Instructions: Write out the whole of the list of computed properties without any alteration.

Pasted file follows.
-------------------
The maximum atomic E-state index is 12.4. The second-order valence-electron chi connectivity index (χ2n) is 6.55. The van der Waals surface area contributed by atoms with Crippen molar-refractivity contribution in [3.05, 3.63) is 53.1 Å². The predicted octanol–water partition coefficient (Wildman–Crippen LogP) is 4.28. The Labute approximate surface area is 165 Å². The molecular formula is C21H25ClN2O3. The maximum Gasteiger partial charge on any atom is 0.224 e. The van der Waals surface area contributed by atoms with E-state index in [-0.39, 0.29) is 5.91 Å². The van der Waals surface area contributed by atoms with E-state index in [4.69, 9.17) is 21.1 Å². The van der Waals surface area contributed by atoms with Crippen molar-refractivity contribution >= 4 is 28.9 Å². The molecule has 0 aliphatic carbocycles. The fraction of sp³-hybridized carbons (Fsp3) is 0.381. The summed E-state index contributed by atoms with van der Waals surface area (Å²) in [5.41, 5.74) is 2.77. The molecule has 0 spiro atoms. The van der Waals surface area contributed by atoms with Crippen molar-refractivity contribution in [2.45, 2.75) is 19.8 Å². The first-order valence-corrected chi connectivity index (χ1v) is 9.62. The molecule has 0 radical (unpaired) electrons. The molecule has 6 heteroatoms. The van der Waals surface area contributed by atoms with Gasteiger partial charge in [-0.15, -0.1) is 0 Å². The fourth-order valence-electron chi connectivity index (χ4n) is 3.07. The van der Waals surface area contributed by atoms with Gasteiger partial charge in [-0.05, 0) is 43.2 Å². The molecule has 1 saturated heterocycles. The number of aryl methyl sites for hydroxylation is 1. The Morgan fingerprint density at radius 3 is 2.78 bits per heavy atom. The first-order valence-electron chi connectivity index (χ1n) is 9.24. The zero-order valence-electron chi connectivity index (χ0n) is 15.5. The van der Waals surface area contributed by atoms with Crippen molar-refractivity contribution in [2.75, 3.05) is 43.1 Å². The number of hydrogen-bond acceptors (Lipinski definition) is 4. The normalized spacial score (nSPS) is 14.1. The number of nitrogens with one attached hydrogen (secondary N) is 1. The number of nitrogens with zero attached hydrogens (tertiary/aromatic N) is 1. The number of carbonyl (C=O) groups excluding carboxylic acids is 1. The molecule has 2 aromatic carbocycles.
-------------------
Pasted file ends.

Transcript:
The maximum atomic E-state index is 12.4. The second-order valence-electron chi connectivity index (χ2n) is 6.55. The van der Waals surface area contributed by atoms with Crippen molar-refractivity contribution in [3.05, 3.63) is 53.1 Å². The predicted octanol–water partition coefficient (Wildman–Crippen LogP) is 4.28. The Labute approximate surface area is 165 Å². The molecular formula is C21H25ClN2O3. The maximum Gasteiger partial charge on any atom is 0.224 e. The van der Waals surface area contributed by atoms with E-state index in [-0.39, 0.29) is 5.91 Å². The van der Waals surface area contributed by atoms with E-state index in [4.69, 9.17) is 21.1 Å². The van der Waals surface area contributed by atoms with Crippen molar-refractivity contribution >= 4 is 28.9 Å². The molecule has 0 aliphatic carbocycles. The fraction of sp³-hybridized carbons (Fsp3) is 0.381. The summed E-state index contributed by atoms with van der Waals surface area (Å²) in [5.41, 5.74) is 2.77. The molecule has 0 spiro atoms. The van der Waals surface area contributed by atoms with Crippen molar-refractivity contribution in [2.45, 2.75) is 19.8 Å². The first-order valence-corrected chi connectivity index (χ1v) is 9.62. The molecule has 0 radical (unpaired) electrons. The molecule has 6 heteroatoms. The van der Waals surface area contributed by atoms with Gasteiger partial charge in [-0.15, -0.1) is 0 Å². The fourth-order valence-electron chi connectivity index (χ4n) is 3.07. The van der Waals surface area contributed by atoms with Gasteiger partial charge in [-0.05, 0) is 43.2 Å². The molecule has 1 saturated heterocycles. The number of aryl methyl sites for hydroxylation is 1. The Morgan fingerprint density at radius 3 is 2.78 bits per heavy atom. The first-order valence-electron chi connectivity index (χ1n) is 9.24. The zero-order valence-electron chi connectivity index (χ0n) is 15.5. The van der Waals surface area contributed by atoms with Crippen molar-refractivity contribution in [2.75, 3.05) is 43.1 Å². The number of hydrogen-bond acceptors (Lipinski definition) is 4. The normalized spacial score (nSPS) is 14.1. The number of nitrogens with one attached hydrogen (secondary N) is 1. The number of nitrogens with zero attached hydrogens (tertiary/aromatic N) is 1. The number of carbonyl (C=O) groups excluding carboxylic acids is 1. The molecule has 2 aromatic carbocycles.